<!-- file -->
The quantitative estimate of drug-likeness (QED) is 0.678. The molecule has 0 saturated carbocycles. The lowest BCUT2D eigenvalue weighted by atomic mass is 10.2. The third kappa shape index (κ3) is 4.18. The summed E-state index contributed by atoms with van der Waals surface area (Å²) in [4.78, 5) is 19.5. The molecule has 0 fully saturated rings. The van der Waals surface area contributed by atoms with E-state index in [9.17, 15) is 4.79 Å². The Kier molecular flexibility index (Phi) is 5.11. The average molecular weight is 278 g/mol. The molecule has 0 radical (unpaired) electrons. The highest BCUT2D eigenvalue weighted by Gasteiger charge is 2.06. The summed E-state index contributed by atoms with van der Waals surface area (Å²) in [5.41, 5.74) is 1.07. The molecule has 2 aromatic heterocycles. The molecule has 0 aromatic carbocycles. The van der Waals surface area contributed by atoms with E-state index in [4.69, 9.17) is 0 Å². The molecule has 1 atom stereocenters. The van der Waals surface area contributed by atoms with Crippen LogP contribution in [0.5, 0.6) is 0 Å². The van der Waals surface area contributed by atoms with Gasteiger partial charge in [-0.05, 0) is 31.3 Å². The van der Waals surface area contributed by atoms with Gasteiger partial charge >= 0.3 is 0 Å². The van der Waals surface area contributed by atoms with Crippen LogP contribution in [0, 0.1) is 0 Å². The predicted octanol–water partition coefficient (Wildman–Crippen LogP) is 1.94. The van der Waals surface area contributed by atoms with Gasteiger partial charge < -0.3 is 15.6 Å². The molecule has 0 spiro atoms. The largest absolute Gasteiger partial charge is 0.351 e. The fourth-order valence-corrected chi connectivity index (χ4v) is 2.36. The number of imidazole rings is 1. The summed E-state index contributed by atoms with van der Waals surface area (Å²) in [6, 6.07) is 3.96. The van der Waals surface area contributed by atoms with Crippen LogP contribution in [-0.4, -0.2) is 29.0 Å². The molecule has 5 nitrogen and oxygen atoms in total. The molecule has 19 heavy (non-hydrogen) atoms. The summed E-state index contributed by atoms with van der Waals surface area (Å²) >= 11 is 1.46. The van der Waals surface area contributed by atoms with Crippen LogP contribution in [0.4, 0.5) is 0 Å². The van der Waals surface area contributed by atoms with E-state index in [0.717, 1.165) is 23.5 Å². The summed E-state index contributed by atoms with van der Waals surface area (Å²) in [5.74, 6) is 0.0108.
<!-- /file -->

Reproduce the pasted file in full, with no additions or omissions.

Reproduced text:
The quantitative estimate of drug-likeness (QED) is 0.678. The molecule has 0 saturated carbocycles. The lowest BCUT2D eigenvalue weighted by atomic mass is 10.2. The third kappa shape index (κ3) is 4.18. The summed E-state index contributed by atoms with van der Waals surface area (Å²) in [4.78, 5) is 19.5. The molecule has 0 fully saturated rings. The van der Waals surface area contributed by atoms with E-state index in [9.17, 15) is 4.79 Å². The Kier molecular flexibility index (Phi) is 5.11. The average molecular weight is 278 g/mol. The molecule has 0 radical (unpaired) electrons. The highest BCUT2D eigenvalue weighted by Gasteiger charge is 2.06. The summed E-state index contributed by atoms with van der Waals surface area (Å²) in [5.41, 5.74) is 1.07. The molecule has 2 aromatic heterocycles. The molecule has 0 aromatic carbocycles. The van der Waals surface area contributed by atoms with E-state index in [4.69, 9.17) is 0 Å². The molecule has 1 atom stereocenters. The van der Waals surface area contributed by atoms with Crippen LogP contribution in [0.5, 0.6) is 0 Å². The van der Waals surface area contributed by atoms with Gasteiger partial charge in [-0.05, 0) is 31.3 Å². The van der Waals surface area contributed by atoms with Gasteiger partial charge >= 0.3 is 0 Å². The van der Waals surface area contributed by atoms with Crippen LogP contribution in [0, 0.1) is 0 Å². The predicted octanol–water partition coefficient (Wildman–Crippen LogP) is 1.94. The van der Waals surface area contributed by atoms with Gasteiger partial charge < -0.3 is 15.6 Å². The molecule has 0 spiro atoms. The largest absolute Gasteiger partial charge is 0.351 e. The fourth-order valence-corrected chi connectivity index (χ4v) is 2.36. The number of imidazole rings is 1. The summed E-state index contributed by atoms with van der Waals surface area (Å²) in [6, 6.07) is 3.96. The van der Waals surface area contributed by atoms with Crippen LogP contribution in [-0.4, -0.2) is 29.0 Å². The molecule has 5 nitrogen and oxygen atoms in total. The molecule has 19 heavy (non-hydrogen) atoms. The summed E-state index contributed by atoms with van der Waals surface area (Å²) >= 11 is 1.46. The van der Waals surface area contributed by atoms with Crippen LogP contribution in [0.4, 0.5) is 0 Å². The van der Waals surface area contributed by atoms with E-state index in [0.717, 1.165) is 23.5 Å². The summed E-state index contributed by atoms with van der Waals surface area (Å²) in [5.74, 6) is 0.0108.